New Haven schools plan to require masks to be worn in classrooms this fall

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NEW HAVEN – When school districts across the state drew up back-to-school plans halfway through a pandemic last summer, the city’s school board reversed a trend that was putting students back in the wards class at least part of the time by voting for a learning experience.

What started as the first 10 weeks of school has grown into the entire fall of the 2020-21 school year. Students in the city didn’t start returning to class on a hybrid schedule until January, with parents having the option of continuing distance learning for their children.

Yet about 50 percent of the district’s 20,000 students completed the school year learning at home, according to school officials.


This option is no longer on the table when the 2021-22 academic year begins on August 30.

It will be in person, five days a week for all students who, from now on, will be required to wear masks, officials said.

“We’re back in person when we start the new school year,” School Superintendent Ilene Tracey said in an email.

As school districts across the state begin to reverse the monumental changes forced by the pandemic, a new standard set for New Haven public schools is subject to change, officials warn.

Like last year, there are state directives, which are also evolving.

These guidelines no longer require districts to offer the option of staying at home.

“The main takeaway from our interim distance learning guidelines for the 2021-2022 school year is that at present, the Connecticut Department of Health and the Department of Education State of Connecticut did not anticipate the need for a warrant, due to a public health need, as districts offer families the option to opt for distance learning in 2021-2022, as they have been required to propose this school year, ”said Peter Yazbak, spokesperson for the state education ministry.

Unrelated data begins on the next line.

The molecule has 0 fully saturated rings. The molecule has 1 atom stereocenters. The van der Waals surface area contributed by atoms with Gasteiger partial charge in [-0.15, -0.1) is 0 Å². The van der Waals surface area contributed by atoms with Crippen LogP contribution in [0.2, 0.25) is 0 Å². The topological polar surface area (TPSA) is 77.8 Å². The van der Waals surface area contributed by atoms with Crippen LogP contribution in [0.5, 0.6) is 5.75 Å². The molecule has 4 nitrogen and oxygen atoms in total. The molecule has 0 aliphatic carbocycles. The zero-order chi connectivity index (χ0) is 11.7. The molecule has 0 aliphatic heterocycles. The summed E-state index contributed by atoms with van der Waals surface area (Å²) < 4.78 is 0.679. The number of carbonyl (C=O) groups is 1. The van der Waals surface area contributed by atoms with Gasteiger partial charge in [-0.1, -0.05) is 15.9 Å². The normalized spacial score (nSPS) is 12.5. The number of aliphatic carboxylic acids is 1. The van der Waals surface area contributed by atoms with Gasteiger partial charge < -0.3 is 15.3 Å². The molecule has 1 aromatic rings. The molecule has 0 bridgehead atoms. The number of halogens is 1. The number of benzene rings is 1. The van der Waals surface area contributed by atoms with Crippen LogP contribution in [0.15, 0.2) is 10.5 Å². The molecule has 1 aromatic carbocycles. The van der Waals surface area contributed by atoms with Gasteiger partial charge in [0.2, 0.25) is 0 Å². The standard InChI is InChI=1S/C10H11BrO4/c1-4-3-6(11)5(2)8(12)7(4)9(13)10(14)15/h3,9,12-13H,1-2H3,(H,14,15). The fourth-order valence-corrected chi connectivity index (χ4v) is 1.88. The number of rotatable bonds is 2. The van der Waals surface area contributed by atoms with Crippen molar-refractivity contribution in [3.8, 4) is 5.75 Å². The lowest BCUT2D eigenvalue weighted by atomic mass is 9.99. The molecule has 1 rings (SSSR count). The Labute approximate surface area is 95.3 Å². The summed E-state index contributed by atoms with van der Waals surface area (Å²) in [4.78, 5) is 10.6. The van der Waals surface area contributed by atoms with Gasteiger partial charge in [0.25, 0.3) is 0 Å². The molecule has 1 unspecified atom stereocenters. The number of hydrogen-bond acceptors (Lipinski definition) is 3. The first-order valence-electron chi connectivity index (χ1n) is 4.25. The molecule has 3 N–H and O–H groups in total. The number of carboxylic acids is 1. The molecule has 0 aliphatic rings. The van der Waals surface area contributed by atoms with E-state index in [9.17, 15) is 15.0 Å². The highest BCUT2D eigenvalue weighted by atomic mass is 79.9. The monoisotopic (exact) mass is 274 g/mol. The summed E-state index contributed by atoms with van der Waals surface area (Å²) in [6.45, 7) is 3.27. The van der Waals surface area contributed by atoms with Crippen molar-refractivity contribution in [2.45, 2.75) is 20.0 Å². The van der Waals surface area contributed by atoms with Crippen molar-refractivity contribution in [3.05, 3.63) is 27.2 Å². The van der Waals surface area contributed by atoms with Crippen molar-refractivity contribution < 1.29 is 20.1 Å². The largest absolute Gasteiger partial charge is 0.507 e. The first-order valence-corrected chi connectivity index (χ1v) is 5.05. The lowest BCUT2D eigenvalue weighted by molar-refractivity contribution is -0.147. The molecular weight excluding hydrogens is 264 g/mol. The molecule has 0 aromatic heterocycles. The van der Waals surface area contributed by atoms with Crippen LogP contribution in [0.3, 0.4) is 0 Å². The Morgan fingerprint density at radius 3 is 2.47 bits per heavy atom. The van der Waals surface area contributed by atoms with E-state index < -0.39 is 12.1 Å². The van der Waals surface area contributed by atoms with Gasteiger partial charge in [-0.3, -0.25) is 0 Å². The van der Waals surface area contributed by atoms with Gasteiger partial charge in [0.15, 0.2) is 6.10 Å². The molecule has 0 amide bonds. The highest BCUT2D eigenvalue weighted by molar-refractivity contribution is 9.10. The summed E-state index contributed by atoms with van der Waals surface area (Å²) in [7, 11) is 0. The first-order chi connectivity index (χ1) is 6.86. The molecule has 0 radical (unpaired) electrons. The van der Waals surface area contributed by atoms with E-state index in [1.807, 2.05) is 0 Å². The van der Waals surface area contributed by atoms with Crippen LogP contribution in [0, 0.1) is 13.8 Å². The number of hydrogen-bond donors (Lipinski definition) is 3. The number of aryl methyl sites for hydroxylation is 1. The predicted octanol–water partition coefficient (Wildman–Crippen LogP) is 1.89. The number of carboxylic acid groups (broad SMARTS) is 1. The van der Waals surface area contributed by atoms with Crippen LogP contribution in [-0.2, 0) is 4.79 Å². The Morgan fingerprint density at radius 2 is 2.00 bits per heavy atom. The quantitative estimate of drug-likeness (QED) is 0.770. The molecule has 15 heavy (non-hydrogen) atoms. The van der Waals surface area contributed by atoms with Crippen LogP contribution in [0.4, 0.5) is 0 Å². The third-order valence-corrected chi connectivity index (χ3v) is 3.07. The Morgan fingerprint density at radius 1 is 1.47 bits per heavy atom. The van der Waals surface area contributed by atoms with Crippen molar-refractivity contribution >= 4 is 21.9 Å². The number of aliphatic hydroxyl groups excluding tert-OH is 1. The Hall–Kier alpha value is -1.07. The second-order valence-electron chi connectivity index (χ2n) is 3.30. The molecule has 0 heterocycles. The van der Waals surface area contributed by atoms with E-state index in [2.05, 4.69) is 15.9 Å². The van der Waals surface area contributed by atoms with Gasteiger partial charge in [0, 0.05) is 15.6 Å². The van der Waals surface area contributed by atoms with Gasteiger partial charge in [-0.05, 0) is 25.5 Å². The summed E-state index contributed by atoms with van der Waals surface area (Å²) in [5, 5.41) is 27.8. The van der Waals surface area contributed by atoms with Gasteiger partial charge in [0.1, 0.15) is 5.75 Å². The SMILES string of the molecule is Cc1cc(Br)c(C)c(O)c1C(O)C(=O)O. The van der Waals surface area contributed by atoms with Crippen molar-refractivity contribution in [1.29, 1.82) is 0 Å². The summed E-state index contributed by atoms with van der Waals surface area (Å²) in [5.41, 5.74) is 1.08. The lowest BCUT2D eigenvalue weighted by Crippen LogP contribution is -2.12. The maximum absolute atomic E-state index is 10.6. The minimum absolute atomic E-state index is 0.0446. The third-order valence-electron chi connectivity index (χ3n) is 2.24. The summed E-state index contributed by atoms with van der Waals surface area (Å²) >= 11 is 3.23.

A more definitive state guide is in preparation with input from teachers‘ unions, superintendents, the health department and others.

All districts in the state, as a requirement to receive the latest round of federal stimulus, were required to submit a draft of their plan to reopen in the fall and post it on their websites by June 23.

Yet the classrooms that students return to will be different.

Masks inside and on school buses remain a state requirement, at least for now.

New Haven’s plan is to continue frequent mask breaks. The practice of grouping students into classes that do not frequently interact with other classes will be continued. Occupancy of the bathroom will be limited.

Students will always be asked to wash their hands frequently.

Visitors to school buildings will continue to be restricted. When possible, parents and guardians will organize meetings with teachers by videoconference. If in-person visits are required, parents will need to wear masks in school buildings, regardless of immunization status.

Schools will still be cleaned and disinfected, but there will be no midweek days off for deep cleaning. It will happen after school.

Contract research will continue when positive COVID cases occur and the district hopes to expand a COVID testing program, now in place in 12 schools, to all schools in the district in the fall.

As part of a pilot program, test results are available within 24 hours for parents and the health service.

On school buses, children will continue to wear masks and stay 6 feet apart while waiting at bus stops. Buses should be cleaned twice a day with the windows open if the weather permits.

On the teaching front, to compensate for 15 months of learning disruption, New Haven plans to use a portion of its federal funding to offer “intervention / enrichment blocks” to provide targeted instruction. in literacy and mathematics.

Additional teachers are hired in grades 1 to 3 to reduce class sizes and provide students with additional academic and social / emotional support. Funds were also allocated to purchase additional literacy and math materials.

At the secondary level, some resources will be dedicated to an alternative “Twilight School” program for high school students, as well as industry-recognized accreditation programs and college credit programs.

The district is also considering extended day academies that would be offered after school or on weekends.


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